Welcome to the PeterMaher.org

Peter is involved in the following works and projects

Consultant Pastoral Supervisor and Supervisor Trainer.
Supervisor for people in ministry and faith based organisations.
Australasian Association of Supervision (AAOS) Transforming Practices Inc and Association of Pastoral Supervision and Education United Kingdom (APSE-UK)

Rachel's Vineyard Ministries Sydney

Post abortion ministry Peter is Chair

The Swag

National Council of Priests Quarterly Magazine. Editor

Ministries with LGBTI people
RCiA Rainbow Catholics InterAgency.
Equal Voices

PALMS Australia
Volunteers abroad and in Australian indigenous communities

UTS Human Research Ethnics Committee

Address: 30 63-69 Bonar St Arncliffe 2205
Phone 61 (02) 9051 1485
Mobile (61) 0439 460 779
Email: petermaher [at] hotmail.com
ABN: 817 379 67337

Sunday, February 12, 2012

Gay and Lesbian Catholics becoming equals at our Eucharistic tables - A book review

Setting the Table, Preparing Catholic Parishes to Welcome Lesbian, Gay, Bisexual and Transgender People and Their Families, James A. Schexnayder, 2011.
Reviewed by Peter Maher
Jim Schexnayder is a retired priest of the diocese of Oakland, California who has spent over 30 years ministering to lesbian, gay, bisexual and transgender Catholics. He is co-founder of The Catholic Association for Lesbian and Gay Ministry (CALGM) and is presently their resource director.
He has written this resource book for parishes seeking to find right attitudes, language, knowledge, strategies and skills to become sensitively inclusive of the many people who feel excluded by church language and practice around sexuality identity. He has enormous pastoral experience and reflection on experience to build real and achievable outcomes for parishes. Indeed they seem sometimes to be a little too simple and achievable.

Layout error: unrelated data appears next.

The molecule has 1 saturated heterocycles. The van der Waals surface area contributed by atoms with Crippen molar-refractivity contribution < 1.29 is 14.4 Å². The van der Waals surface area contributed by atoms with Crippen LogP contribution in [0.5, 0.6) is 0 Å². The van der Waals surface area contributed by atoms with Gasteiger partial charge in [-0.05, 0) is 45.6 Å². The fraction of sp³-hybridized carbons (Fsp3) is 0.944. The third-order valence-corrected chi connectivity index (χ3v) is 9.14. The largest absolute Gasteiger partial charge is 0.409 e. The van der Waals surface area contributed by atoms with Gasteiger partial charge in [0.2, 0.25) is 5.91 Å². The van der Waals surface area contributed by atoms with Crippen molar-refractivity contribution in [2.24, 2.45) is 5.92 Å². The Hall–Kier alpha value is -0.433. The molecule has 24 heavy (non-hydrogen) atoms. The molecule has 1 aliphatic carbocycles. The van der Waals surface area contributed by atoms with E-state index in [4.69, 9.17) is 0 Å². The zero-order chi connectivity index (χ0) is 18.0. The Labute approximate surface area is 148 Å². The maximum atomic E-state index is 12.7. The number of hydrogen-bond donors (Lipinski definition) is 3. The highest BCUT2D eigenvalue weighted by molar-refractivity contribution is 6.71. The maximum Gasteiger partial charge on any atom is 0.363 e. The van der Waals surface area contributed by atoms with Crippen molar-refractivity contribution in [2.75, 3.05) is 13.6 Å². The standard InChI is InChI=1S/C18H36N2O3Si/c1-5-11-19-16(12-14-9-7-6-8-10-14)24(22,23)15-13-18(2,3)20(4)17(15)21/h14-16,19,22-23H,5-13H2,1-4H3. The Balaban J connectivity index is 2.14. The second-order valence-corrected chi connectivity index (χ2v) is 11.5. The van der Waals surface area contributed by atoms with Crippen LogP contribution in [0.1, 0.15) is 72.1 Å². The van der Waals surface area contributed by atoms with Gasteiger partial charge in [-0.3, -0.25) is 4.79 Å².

As someone who has tried to do this in the inner city suburb of Newtown, I am well aware of the pain this ministry can cause in even the most gay-sensitive suburb in Sydney. Even when parishioners are on side, as they most certainly are in Newtown, the catholic protestors from outside the parish who harass catholics leaving the church on Friday nights has meant calling the police to ensure the safety of people attending the Mass. So Jim’s encouraging words and fine strategies are not without some cost to parishes trying to implement them.
That said, this is a fine and very readable book with a compassion that hides the pain of his personal journey. Schexnayder has managed to transform that pain into a very useful practical manual for parishes. This is a book that stays pastoral and positive, emphasizing the best pastoral elements of the church’s teaching, while not hesitating to challenge the church to do better with its language and practice.
On the CALGM website, Schexnayder says: “I wrote this new book to be a resource for parishes which would like to explore how their communities may become safe, supportive and healing places for people whose lives, faith, and spirituality have been challenged and enriched by their sexual identity and personal integration. Setting the table is creating a spiritual and communal environment for welcome, growth and participation.”
“This book attempts to consider the questions: who, why, and how. It offers resources from Scripture, Church teachings, human sciences, and effective diocesan and parish models of ministry. My hope is that this book will contribute to the core mission of each parish as it speaks the good news of Jesus Christ and the universal and surprising love of our God for all people.”
A strength of the book is Schexnayder’s stories – the stories of the pain of exclusion and fear of lesbian, gay, bisexual and transgender Catholics, their families and friends. They ring all too true for me as I reflect on my ministry in this field. The saddest stories are of faith filled young people who in coming to acceptance of their sexuality are rejected, thrown out home and church, alienated by their youth groups and left alone, afraid and lost. As one young man said to me recently when I asked him what the church meant to him, he replied “I don’t think I can live without the Eucharist, but I can’t deny who I have found myself to be either”. Schexnayder’s book opens up a way to say to them “You don’t have to give up either. We have set a place at the table for you too”. Sadly we are saying goodbye to many of these young people, and equally sadly, their parents and friends as well. The logic is if the church can’t accept my son or daughter, then they can’t accept me.
I still meet lesbian and gay catholics working for the church, especially in education, who are very afraid that if their sexual identity becomes known by their employer they will be forced to resign their job. There are recent stories that make this fear quite founded and real.
You can purchase this book online for US$15 by contacting Fr. Jim at rd@calgm or from the website: www.createspace.com/3606590
Published in the Swag later in 2012